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    Yes, YOU don't play against other pros and you never will. Thus, you will never play against Nadal, since Nadal is a pro. Therefore, of course, I was talking about other pros trying to play against Nadal using a Jack Kramer Autograph.
     
    Last edited: Jun 1, 2013
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  31. BreakPoint

    BreakPoint Bionic Poster

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    Compared to a 65 sq. in. wood racquet strung with gut, a modern 100 sq. in. racquet strung with poly does exactly that (in the hands of a pro, of course).
     
    #81
  32. dmcb101

    dmcb101 Semi-Pro

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    It probably seems like that to the people who used to use racquets like that. Tennis must be so different to watch for the Kramer/Laver era.
     
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  33. qwertre

    qwertre Rookie

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    Hmmmmmm. If you'll look at my original statement, you'll see that it was an absolute. "There is no racket that would allow the pros to hit a winner on every stroke or to never miss a shot!" You can't "compare" that assertion about rackets to the days of wooden rackets because it doesn't make sense! The whole point of my post was that no racket provides an indisputable imbalance in the same way that aluminum baseball bats would.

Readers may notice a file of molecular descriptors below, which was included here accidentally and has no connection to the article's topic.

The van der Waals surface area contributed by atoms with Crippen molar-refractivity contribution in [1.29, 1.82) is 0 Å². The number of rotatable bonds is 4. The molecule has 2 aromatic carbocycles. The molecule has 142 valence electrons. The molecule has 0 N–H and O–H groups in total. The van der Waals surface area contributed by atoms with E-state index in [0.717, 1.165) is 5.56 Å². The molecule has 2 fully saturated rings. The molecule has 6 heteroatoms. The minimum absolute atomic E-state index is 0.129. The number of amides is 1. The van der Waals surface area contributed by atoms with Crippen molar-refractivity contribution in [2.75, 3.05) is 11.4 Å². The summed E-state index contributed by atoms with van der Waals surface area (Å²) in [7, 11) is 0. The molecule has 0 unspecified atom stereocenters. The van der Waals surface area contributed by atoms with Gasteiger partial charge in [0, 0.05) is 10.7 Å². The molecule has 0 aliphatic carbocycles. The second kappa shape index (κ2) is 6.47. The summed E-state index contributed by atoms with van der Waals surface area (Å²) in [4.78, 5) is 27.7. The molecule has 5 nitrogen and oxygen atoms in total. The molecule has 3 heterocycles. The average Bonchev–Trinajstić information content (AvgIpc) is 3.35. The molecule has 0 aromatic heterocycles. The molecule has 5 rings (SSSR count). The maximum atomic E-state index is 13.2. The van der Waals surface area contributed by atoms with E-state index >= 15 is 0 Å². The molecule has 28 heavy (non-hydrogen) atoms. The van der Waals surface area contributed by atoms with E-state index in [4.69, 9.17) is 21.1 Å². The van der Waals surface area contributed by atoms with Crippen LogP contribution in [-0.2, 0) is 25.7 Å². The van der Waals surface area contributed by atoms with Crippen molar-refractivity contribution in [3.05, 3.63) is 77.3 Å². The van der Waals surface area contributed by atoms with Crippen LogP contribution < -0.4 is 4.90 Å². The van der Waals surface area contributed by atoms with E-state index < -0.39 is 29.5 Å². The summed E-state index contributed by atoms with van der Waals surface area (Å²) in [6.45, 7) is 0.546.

Anyway, you've confused me yet again. Is the point of your argument that new racket and string tech allows for more winners? Or is it that the new tech promotes a grinding style of play? It would seem to me that those arguments don't go together. Is more winners or fewer winners the style of play that encourages point construction? More grinding or less? It would seem to me that the new-age grinding style of play actually encourages point construction because due to the fitness of today's players, it's becoming more difficult to get a ball by them. I can't decipher a central statement from you guys except "old rackets are worse in every possible way, but the pros should be forced to use them."